Pentecost stiffens, looking at him darkly. “I do not need to remind you the stakes, Ranger.”

Billy shakes his head. “I know the stakes,” he says. “That’s why I have to walk away.”

“This isn’t a personal flight of fancy,” Pentecost continues gruffly. “This is a battle for humanity.”

“Aye,” Billy agrees. “It may end with a Jaeger, but it has to start someplace else. It has to start within us all, and I can’t do that in a Jaeger.”

“You’d be so selfish?” Pentecost demands.

Billy remembers Rick; he remembers Michael and Casey. He remembers Orion Disruptor and Avalon Challenger. He remembers Olivia.

He nods, smiling. “Yes,” he says. “Yes, I think I would.”

Pentecost sighs, but he’s a smart man. He knows a lost cause as readily as anyone. “I figured as much,” he says with resignation. “But I still had to ask.”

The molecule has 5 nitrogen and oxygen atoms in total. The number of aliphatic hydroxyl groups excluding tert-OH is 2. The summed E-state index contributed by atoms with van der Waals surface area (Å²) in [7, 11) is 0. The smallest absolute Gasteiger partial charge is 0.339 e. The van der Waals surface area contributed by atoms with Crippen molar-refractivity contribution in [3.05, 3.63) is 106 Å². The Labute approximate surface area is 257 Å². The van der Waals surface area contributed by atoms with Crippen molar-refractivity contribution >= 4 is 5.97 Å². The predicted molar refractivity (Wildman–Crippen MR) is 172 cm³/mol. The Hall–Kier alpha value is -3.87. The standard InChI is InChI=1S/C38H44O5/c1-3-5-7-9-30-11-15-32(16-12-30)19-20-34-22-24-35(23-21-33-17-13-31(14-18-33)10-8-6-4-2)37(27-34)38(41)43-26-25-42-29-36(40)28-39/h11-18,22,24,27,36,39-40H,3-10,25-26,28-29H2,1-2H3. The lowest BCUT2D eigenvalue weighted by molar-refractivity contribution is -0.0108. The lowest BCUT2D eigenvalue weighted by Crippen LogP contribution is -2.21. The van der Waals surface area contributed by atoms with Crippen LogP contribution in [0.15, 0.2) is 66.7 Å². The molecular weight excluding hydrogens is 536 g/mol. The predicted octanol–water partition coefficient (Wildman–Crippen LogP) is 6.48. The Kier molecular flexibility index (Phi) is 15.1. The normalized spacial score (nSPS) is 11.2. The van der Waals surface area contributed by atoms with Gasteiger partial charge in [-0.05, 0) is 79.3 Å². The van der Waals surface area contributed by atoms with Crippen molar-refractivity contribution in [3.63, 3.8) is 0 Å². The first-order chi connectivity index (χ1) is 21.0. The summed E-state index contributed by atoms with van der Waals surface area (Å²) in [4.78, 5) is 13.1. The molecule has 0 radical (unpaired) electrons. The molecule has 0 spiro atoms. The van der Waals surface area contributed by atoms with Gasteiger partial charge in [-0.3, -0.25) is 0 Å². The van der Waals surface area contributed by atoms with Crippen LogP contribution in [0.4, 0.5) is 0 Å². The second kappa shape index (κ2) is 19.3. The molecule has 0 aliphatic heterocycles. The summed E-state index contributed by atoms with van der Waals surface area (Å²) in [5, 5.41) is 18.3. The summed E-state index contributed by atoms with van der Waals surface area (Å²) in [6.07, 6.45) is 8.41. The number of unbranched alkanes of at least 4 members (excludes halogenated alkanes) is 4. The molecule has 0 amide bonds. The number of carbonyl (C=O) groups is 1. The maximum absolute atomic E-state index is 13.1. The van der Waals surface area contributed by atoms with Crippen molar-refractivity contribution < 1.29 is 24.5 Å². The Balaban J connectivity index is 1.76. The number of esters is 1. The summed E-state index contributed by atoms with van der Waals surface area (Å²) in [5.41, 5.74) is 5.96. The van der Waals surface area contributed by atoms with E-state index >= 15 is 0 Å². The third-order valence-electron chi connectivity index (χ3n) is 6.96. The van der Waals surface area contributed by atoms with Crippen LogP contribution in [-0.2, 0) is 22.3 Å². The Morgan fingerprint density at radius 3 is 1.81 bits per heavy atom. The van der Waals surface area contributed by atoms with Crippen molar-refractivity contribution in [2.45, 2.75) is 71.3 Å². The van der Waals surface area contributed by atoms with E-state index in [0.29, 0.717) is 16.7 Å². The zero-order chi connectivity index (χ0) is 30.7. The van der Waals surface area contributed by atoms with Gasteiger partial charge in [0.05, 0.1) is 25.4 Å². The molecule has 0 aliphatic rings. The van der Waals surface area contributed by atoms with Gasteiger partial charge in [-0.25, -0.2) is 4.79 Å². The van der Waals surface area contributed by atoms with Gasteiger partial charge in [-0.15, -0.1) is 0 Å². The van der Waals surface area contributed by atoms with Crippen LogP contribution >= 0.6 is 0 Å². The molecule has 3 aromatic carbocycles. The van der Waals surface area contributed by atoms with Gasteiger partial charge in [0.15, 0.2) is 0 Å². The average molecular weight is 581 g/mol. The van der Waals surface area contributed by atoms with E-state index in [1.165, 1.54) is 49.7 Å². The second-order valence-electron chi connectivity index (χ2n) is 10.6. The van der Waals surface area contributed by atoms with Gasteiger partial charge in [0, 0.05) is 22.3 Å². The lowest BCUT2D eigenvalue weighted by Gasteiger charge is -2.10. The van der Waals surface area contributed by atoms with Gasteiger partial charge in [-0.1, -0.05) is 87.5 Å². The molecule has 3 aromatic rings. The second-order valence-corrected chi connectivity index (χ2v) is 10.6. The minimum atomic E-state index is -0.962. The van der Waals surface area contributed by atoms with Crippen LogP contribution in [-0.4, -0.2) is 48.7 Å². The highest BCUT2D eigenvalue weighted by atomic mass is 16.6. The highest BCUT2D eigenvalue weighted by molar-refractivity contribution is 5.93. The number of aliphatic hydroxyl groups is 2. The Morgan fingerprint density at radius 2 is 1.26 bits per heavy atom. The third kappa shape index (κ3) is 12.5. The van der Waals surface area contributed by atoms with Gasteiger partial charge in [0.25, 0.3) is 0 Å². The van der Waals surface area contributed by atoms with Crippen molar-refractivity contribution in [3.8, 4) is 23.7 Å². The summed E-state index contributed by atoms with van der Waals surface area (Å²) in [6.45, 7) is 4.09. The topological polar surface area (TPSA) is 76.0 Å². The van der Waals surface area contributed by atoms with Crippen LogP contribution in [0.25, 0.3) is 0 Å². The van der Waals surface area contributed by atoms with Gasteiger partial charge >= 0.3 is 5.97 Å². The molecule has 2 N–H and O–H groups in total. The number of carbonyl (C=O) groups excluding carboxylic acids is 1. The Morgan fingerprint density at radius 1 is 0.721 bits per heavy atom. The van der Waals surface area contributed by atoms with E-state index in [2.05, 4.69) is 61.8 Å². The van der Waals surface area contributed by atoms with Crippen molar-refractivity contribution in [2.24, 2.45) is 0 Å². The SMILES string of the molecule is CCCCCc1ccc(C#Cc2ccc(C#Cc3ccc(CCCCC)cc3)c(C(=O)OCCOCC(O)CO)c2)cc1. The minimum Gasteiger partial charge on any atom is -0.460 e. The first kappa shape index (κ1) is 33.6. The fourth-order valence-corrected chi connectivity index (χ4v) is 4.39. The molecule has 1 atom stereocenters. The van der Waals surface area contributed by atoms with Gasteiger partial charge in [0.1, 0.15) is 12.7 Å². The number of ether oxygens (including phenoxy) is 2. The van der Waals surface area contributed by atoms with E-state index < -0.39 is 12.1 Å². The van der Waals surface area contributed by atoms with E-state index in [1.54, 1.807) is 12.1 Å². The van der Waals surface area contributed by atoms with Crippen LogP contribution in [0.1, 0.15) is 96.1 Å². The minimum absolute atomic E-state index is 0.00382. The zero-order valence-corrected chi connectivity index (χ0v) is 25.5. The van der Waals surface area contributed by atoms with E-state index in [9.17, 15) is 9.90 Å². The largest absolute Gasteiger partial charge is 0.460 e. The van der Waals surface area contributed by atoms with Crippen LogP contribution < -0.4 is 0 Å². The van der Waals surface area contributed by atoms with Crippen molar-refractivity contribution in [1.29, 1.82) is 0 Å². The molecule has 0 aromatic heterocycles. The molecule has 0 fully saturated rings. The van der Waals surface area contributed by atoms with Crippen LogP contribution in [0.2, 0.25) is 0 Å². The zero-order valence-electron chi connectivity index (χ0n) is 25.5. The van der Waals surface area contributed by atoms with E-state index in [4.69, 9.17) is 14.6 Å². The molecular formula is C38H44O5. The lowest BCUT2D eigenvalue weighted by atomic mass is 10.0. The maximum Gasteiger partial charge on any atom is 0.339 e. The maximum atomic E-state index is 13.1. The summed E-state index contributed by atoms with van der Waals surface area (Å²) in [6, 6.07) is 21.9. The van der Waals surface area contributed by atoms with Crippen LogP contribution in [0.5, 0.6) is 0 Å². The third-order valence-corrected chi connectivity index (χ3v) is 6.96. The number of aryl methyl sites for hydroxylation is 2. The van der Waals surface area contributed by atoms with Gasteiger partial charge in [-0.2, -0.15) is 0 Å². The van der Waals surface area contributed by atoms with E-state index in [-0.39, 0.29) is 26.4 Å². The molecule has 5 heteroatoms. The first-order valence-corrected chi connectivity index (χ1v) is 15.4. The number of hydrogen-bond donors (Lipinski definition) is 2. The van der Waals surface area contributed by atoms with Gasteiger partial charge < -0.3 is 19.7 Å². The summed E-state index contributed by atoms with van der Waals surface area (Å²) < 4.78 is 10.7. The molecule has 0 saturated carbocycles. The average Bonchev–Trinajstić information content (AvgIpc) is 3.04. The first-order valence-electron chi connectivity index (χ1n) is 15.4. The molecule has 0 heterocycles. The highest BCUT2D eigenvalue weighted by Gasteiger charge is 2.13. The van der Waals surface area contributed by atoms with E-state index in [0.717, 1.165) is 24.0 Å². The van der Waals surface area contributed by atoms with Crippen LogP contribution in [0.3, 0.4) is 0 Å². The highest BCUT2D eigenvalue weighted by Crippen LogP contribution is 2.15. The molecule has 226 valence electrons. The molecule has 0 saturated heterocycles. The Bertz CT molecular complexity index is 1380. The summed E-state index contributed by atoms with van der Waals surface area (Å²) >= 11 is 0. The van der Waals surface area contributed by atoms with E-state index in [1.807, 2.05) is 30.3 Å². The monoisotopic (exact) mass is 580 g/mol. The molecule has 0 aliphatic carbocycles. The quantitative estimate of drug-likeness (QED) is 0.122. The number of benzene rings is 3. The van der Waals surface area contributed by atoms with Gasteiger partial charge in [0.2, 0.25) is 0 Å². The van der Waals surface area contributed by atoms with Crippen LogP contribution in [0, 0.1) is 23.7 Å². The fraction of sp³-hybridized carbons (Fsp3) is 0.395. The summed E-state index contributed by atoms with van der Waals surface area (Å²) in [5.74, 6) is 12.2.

“Surely you have other options?” Billy asks.

Pentecost gets to his feet, looking a little grim. “Just one,” he says.

Billy nods. “Good luck with that, then,” he says. Then he shrugs. “With everything.”

“You’ll know how it goes,” Pentecost tells him, adjusting his uniform. “One way or another.”


Olivia finds him not long later.

“Finish everything up?” he asks.

“There’s a thousand things I could do,” she says, sounding a little harried.

“Well, we aren’t in any rush,” he says diplomatically.

But she shakes her head, eyes suddenly clear and bright. “There will always be a million things,” she says. “Until this world is nothing more than ash.”

“You sure about this?” Billy asks, just to be sure.

She smiles, looking him clear in the eye. “I think you know the answer to that.”

Billy grins back, reaching across to take her hand. “Shall we?”

She looks almost giddy, taking his fingers and giving them a squeeze. “We shall.”

They leave together, hand in hand. They aren’t sure where they’re going, but they both know they’re not going to look back.